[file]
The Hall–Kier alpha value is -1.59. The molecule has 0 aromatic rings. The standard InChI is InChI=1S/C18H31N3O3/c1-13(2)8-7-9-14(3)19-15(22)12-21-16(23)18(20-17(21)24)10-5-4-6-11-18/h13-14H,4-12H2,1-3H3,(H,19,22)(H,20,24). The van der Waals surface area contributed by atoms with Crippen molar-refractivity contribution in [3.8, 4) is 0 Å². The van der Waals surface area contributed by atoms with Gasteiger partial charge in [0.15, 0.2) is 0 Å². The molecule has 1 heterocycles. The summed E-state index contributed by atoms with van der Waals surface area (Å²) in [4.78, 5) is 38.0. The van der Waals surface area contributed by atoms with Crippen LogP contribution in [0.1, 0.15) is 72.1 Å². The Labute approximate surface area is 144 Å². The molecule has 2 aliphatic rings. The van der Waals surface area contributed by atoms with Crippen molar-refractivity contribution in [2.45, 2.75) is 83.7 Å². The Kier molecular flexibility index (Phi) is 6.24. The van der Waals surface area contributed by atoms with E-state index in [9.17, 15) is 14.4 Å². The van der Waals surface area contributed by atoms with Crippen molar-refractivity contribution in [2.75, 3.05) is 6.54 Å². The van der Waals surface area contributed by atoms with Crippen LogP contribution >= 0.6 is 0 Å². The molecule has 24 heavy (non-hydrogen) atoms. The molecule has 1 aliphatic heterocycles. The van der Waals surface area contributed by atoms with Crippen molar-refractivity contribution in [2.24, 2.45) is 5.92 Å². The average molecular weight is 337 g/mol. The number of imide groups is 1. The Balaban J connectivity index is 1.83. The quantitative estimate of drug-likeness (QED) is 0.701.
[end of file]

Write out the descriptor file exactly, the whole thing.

The Hall–Kier alpha value is -1.59. The molecule has 0 aromatic rings. The standard InChI is InChI=1S/C18H31N3O3/c1-13(2)8-7-9-14(3)19-15(22)12-21-16(23)18(20-17(21)24)10-5-4-6-11-18/h13-14H,4-12H2,1-3H3,(H,19,22)(H,20,24). The van der Waals surface area contributed by atoms with Crippen molar-refractivity contribution in [3.8, 4) is 0 Å². The van der Waals surface area contributed by atoms with Gasteiger partial charge in [0.15, 0.2) is 0 Å². The molecule has 1 heterocycles. The summed E-state index contributed by atoms with van der Waals surface area (Å²) in [4.78, 5) is 38.0. The van der Waals surface area contributed by atoms with Crippen LogP contribution in [0.1, 0.15) is 72.1 Å². The Labute approximate surface area is 144 Å². The molecule has 2 aliphatic rings. The van der Waals surface area contributed by atoms with Crippen molar-refractivity contribution in [2.45, 2.75) is 83.7 Å². The Kier molecular flexibility index (Phi) is 6.24. The van der Waals surface area contributed by atoms with E-state index in [9.17, 15) is 14.4 Å². The van der Waals surface area contributed by atoms with Crippen molar-refractivity contribution in [2.75, 3.05) is 6.54 Å². The van der Waals surface area contributed by atoms with Crippen LogP contribution >= 0.6 is 0 Å². The molecule has 24 heavy (non-hydrogen) atoms. The molecule has 1 aliphatic heterocycles. The van der Waals surface area contributed by atoms with Crippen molar-refractivity contribution in [2.24, 2.45) is 5.92 Å². The average molecular weight is 337 g/mol. The number of imide groups is 1. The Balaban J connectivity index is 1.83. The quantitative estimate of drug-likeness (QED) is 0.701.